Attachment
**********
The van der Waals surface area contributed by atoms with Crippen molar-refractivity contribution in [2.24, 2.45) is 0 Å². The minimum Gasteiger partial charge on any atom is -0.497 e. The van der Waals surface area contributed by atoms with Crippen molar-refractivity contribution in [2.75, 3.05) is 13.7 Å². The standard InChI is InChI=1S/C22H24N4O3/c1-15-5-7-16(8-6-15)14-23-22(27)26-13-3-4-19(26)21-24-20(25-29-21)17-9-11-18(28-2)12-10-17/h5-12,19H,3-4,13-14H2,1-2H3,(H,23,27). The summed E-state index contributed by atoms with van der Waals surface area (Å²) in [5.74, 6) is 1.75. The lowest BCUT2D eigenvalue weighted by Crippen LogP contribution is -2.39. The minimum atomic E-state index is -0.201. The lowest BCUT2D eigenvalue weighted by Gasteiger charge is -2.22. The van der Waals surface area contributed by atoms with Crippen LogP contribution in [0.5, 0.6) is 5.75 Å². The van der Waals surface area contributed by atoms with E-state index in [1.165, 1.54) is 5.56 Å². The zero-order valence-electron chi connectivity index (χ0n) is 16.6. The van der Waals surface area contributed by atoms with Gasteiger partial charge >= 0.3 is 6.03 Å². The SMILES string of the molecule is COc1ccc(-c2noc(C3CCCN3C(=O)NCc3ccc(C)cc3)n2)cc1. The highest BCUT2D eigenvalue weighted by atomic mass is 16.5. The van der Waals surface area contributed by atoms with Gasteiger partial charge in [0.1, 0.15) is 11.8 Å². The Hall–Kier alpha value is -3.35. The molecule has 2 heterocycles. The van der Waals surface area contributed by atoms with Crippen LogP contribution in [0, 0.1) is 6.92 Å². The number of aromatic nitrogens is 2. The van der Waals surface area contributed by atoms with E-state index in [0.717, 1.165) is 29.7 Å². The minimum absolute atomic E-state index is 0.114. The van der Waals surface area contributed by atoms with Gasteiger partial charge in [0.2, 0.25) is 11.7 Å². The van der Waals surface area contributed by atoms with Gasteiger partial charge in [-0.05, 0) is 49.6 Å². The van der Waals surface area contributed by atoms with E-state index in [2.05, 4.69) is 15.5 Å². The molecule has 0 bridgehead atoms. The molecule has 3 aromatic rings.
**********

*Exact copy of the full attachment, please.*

The van der Waals surface area contributed by atoms with Crippen molar-refractivity contribution in [2.24, 2.45) is 0 Å². The minimum Gasteiger partial charge on any atom is -0.497 e. The van der Waals surface area contributed by atoms with Crippen molar-refractivity contribution in [2.75, 3.05) is 13.7 Å². The standard InChI is InChI=1S/C22H24N4O3/c1-15-5-7-16(8-6-15)14-23-22(27)26-13-3-4-19(26)21-24-20(25-29-21)17-9-11-18(28-2)12-10-17/h5-12,19H,3-4,13-14H2,1-2H3,(H,23,27). The summed E-state index contributed by atoms with van der Waals surface area (Å²) in [5.74, 6) is 1.75. The lowest BCUT2D eigenvalue weighted by Crippen LogP contribution is -2.39. The minimum atomic E-state index is -0.201. The lowest BCUT2D eigenvalue weighted by Gasteiger charge is -2.22. The van der Waals surface area contributed by atoms with Crippen LogP contribution in [0.5, 0.6) is 5.75 Å². The van der Waals surface area contributed by atoms with E-state index in [1.165, 1.54) is 5.56 Å². The zero-order valence-electron chi connectivity index (χ0n) is 16.6. The van der Waals surface area contributed by atoms with Gasteiger partial charge >= 0.3 is 6.03 Å². The SMILES string of the molecule is COc1ccc(-c2noc(C3CCCN3C(=O)NCc3ccc(C)cc3)n2)cc1. The highest BCUT2D eigenvalue weighted by atomic mass is 16.5. The van der Waals surface area contributed by atoms with Gasteiger partial charge in [0.1, 0.15) is 11.8 Å². The Hall–Kier alpha value is -3.35. The molecule has 2 heterocycles. The van der Waals surface area contributed by atoms with Crippen LogP contribution in [0, 0.1) is 6.92 Å². The number of aromatic nitrogens is 2. The van der Waals surface area contributed by atoms with E-state index in [0.717, 1.165) is 29.7 Å². The minimum absolute atomic E-state index is 0.114. The van der Waals surface area contributed by atoms with Gasteiger partial charge in [0.2, 0.25) is 11.7 Å². The van der Waals surface area contributed by atoms with Gasteiger partial charge in [-0.05, 0) is 49.6 Å². The van der Waals surface area contributed by atoms with E-state index in [2.05, 4.69) is 15.5 Å². The molecule has 0 bridgehead atoms. The molecule has 3 aromatic rings.